The existing system has broken down badly for the same reason every distribution system for price controlled goods breaks down. Price controls create enormous incentives for people to break the rules. Medicines are, in this sense, not that different from Harina PAN: if people are willing to pay X for them and the system forces you to sell them for a quarter of X, demand will inevitably exceed supply and a black market will arise. If Venezuelans haven’t learned this much after 17 years of revolution, we haven’t learned anything.
This is an aspect the advocates of humanitarian aid as a quick fix never seem to stop to consider: thinking Venezuela’s existing medical distribution network would work if you just put in more medicines is like thinking you can fill up a bucket with no bottom by just adding more water.
So what is the solution? Do we need to bring peacekeeping troops from other countries to watch over hospitals’ drug stocks? Can you imagine a corrupt military officer being deprived by some UN blue helmet of his “right” to divert to himself some of the boxes his men unload from a container?
Let’s be serious.
The proximate cause of medicine shortages are mainly due to the government’s massive built-up debt with pharmaceutical companies, which escalated to $6 billion last year. That’s nine zeros of debt, and more than three times the annual budget of the International Red Cross Committee. It’s not just that we’re pouring water into a bucket with no bottom, is that we haven’t paid for that water in years and the utility is minded to cut us off.
We see the impact of this chaotic mismanagement of medicine stocks every day at the hospitals where we work.
A wheezing child quickly turns into a nightmare: something as simple as an asthma crisis is pretty much unmanageable if you don’t have salbutamol, which hasn’t been generally available for years to us. IV steroids —the cornerstone of treatment for this and other common conditions such as allergic reactions that sometimes can compromise a patient’s life— are not available at public hospitals and a single vial of hydrocortisone might cost up to BsF.50,000 — a month’s wages for many people.
Desperate mothers are an everyday thing now: they walk for miles to find the drugs their children with asthma need, as they’d go hours coughing, wheezing, trying desperately to get air into their lungs.
Medicine shortages are mainly due to the government’s massive built-up debt with pharmaceutical companies.
Even IV solutions with glucose used to treat low sugar levels have disappeared from some places, forcing doctors to improvise and sometimes spend their own money so they can carry life saving drugs like epinephrine (used to provide advanced cardiovascular resuscitation) in their coat pockets.
The antibiotics’ situation is also critical. Most antibiotic therapies in admitted patients must last at least a couple weeks in order to be effective. A vial of meropenem, imipenem or similar high-spectrum drugs (useful in infections produced by different types of bacteria) can cost between BsF.60,000 and 80,000. Patients sometimes need two or three of these vials daily. Do the math and you’ll quickly see that an infection can quickly bankrupt a middle class family.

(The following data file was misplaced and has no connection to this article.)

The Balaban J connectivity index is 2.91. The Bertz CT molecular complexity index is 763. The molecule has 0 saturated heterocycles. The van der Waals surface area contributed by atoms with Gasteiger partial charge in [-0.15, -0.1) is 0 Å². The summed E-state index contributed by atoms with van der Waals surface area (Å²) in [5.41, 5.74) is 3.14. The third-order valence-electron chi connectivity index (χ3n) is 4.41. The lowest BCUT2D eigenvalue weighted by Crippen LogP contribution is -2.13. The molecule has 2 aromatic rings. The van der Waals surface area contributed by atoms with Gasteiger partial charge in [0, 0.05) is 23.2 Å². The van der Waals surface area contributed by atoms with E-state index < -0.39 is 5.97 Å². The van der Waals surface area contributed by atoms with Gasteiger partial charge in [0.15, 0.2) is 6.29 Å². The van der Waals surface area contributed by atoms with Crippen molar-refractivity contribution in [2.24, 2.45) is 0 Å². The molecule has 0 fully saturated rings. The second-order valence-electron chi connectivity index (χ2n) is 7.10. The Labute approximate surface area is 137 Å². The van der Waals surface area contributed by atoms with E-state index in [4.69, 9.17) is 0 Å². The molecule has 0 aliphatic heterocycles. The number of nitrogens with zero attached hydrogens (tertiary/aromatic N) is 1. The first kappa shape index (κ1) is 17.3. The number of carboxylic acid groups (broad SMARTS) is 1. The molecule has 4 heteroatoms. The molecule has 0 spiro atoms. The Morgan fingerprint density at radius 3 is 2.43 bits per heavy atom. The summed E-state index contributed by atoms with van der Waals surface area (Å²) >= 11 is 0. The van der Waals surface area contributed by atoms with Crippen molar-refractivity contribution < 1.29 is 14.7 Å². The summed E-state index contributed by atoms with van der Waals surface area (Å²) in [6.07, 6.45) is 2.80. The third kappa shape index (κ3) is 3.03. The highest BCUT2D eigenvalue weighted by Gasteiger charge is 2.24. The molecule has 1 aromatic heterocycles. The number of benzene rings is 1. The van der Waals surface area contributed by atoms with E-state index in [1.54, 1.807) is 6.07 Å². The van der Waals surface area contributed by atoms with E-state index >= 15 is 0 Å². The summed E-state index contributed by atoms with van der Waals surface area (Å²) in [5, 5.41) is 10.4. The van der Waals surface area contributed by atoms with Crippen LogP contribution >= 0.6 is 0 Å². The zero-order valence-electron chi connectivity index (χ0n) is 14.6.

Even if you are able to find the drug you need, there’s yet another obstacle: to do something as simple as put in an IV drip, you need equipment: catheters, gloves, alcohol, cotton, syringes, saline solution, and proper hygienic conditions to prepare it all in. Lots of hospitals lack all of the above, and the system it takes to get them there has broken down for the same reason the medicine distribution system has.
The nightmare does not end there. Sometimes we even lack resources to actually make a diagnosis: we’ll figure the patient has cancer but he won’t be able to get an MRI or CT scan to figure out what kind of cancer it is. Even a basic hemogram is impossible to get at many public hospitals, because the chemical reagents are not available. Diagnosing dengue fever and even the most common illnesses becomes impossible.
Let’s say a hospitalized patient requires an emergency CT scan, can’t get it done at the hospital but the patient’s family can afford getting it done at a private clinic. They’ll still need a way to transport him or her there. Some of the biggest hospitals (type III/IV) don’t have a single ambulance to provide transport for patients in critical condition. An external ambulance service can cost as much as BsF400,000 depending on how long the ride is. Most patients prefer to be taken by taxi, but when their situation is delicate, that’s obviously not an option.
On top of all this madness, there’s the brain drain. Hundreds of experienced, specialized physicians have chosen to leave the country, for reasons too obvious to go into here. In some states, you won’t even find a single oncologist working in the public health system. Infectologists needed to treat HIV+ patients are thin on the ground almost everywhere. Highly specialized physicians are rushing to foreign hospitals, as what remains of the Venezuelan health system drifts into the abyss. How is humanitarian aid supposed to address that?
We are not dismissing the importance of humanitarian aid. It’s badly needed, and every minute Venezuela goes without it, lives are lost needlessly. But thinking the U.N. can magically end the crisis amounts to magical thinking. The system needs top-to-bottom reform, and that’s something you just can’t put in a shipping container.